This expedition accomplished nothing further than to obtain
definite information as to Peru. Pizarro's grant from the
governor having expired, and the further fact that he had spent
all his fortune in these unsuccessful expeditions, made it
necessary for him to go to Spain. Received by the emperor with
favor, clothed with ample authority, he was able to raise men
and money, and finally sailed from Panama in 1531 on his third
and successful expedition for the conquest of Peru. Thus was
made known to the world what is regarded as the most wonderful
example of native civilization in the two Americas.

The dawn of history for Peru was the sunset of her native
culture. In a few short years what has come down to us as the
Empire of the Incas was completely overthrown; the enslaved
Indians were groaning under the weight of Spanish oppression;
the demolition of her ancient monuments had already begun, and
romance, tradition, and wonder had already thrown their subtle
charms around the ruins. The old customs and usages were on the
sudden dropped, a new culture was forced upon the unwilling
natives, and prehistoric Peru, though distant but a few years in
time, was as completely separated from historic Peru as is the
culture of the Neolithic Age in Europe from that of the early
historic period.

The magician's wand in the fairy stories of olden days did not
present results more bewildering in their changes than did the
operations of the Spaniards in Peru. All accounts unite in
praising the government of ancient Peru. There is probably no
question but what the government the Spaniards overthrew was one
far better adapted to the wants of the native inhabitants than
the one they forced them to accept. But when we read the
accounts of that government as set forth by the early writers,
we are at a loss to know what to believe. There is such an
evident mixture of fables, traditions, and facts, that the
cautious student hesitates, and asks what support the researches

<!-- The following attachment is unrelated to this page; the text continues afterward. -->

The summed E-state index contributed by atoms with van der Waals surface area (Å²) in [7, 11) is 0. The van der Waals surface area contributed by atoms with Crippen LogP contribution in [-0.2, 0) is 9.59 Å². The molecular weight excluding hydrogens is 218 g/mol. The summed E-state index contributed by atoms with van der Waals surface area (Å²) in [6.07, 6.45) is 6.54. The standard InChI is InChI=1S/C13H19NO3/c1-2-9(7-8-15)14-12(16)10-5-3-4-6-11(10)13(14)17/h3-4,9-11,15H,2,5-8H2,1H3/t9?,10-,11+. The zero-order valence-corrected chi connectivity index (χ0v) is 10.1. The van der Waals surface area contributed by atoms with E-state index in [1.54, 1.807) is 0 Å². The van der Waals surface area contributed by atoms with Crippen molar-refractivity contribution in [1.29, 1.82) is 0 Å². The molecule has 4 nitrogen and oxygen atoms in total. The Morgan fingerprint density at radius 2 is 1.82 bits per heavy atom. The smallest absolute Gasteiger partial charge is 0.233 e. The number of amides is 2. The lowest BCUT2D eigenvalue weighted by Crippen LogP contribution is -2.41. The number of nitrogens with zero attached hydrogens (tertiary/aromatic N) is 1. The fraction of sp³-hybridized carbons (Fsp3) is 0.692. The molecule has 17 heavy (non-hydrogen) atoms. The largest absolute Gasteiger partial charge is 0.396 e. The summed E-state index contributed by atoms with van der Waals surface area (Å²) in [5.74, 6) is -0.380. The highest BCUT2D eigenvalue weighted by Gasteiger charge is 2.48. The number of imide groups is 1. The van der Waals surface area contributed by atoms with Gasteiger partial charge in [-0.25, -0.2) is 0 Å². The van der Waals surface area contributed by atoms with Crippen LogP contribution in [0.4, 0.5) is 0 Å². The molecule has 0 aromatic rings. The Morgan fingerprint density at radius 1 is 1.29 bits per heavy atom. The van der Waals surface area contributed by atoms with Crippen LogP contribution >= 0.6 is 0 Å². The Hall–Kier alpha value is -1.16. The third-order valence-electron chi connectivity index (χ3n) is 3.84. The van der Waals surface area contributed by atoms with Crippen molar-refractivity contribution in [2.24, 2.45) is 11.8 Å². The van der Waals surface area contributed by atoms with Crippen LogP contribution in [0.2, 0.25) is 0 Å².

of later scholars give to these early writers. We doubt whether
we have to this day clear ideas of the culture of ancient Peru.
This is to be regretted. There is no question but that here was
the highest development of the Indian race in America. If we
accept the accounts given us, here rose an empire which will not
suffer by comparison with the flourishing empires of early times
in Oriental lands. Let us try and learn what we can of this
culture, and see wherein it differed from that of the civilized
tribes already discussed.

Illustration of Map of Peru.---------------

We must, first of all, acquaint ourselves with the physical
features of the country. We can never fairly judge of the
civilization or culture of a people until we know their
surroundings. One of the discoveries of late years is, that the
culture of a people is greatly influenced by their surroundings.
The very appearance of a country whether it is mountainous or
plain, sea-girt or inland, influences the character of a people.
Civilization is found to depend upon such common factors as
climate, food, and physical surroundings.<2> Now if we will
examine the map of South America, we will see that the entire
section of country occupied by the tribes under consideration is
very mountainous. What is known as the Andes is in reality the
most eastern of the two ranges. The western one nearer the coast
is called the Cordillera, or the Coast Range. The summit of this
mountain range often spreads out into great undulating plains,
the general elevation of which is from fourteen to eighteen
thousand feet above the sea. This series of elevated plains
forms a dreary, uninhabited stretch of country, "frigid, barren,
and desolate, where life is only represented by the hardy vicuna
and the condor."<3>

This is the uninhabited portion of Peru. The general width of
this plateau region is about one hundred and fifty miles.
Passing this dreary stretch of country we come to another still
elevated plateau section, which extends to the snow-clad Andes
proper. The distance between these two great mountain ranges is
from one to two hundred miles, but as we see on the map they
come together in places. One such place, the Pass of La Raya,
fifteen degrees south latitude is of importance as marking the
northern extremity of the great basin of Lake Titicaca.
This basin is remarkable in many respects. It is of no
inconsiderable size, being six hundred miles in length by one
hundred and fifty in width. It has a lake and river system of
its own. At the northern extremity of the basin is the noted
Lake Titicaca, which is given by some as the traditional place
of origin of the Incas. This lake finds an outlet in the River
Desaguadero, which flows in a broad and swift stream in a
southerly direction, where it empties into Lake Aullagas.

Of this lake we know next to nothing, but it seems to be
established that it has no outlet to the sea. Thus this Titicaca
basin is but another example of interior basins like that of our
own great Salt Lake. It is not, however, favorably situated for
agricultural purposes. It is a "region where barley will not
ripen except under very favorable circumstances and where maize
in its most diminutive size has its most precarious development;
where the potato, shrunk to its smallest proportions, is bitter;
where the only grain is the quinoa, and where the only
indigenous animals fit for food are the biscacha, the llama and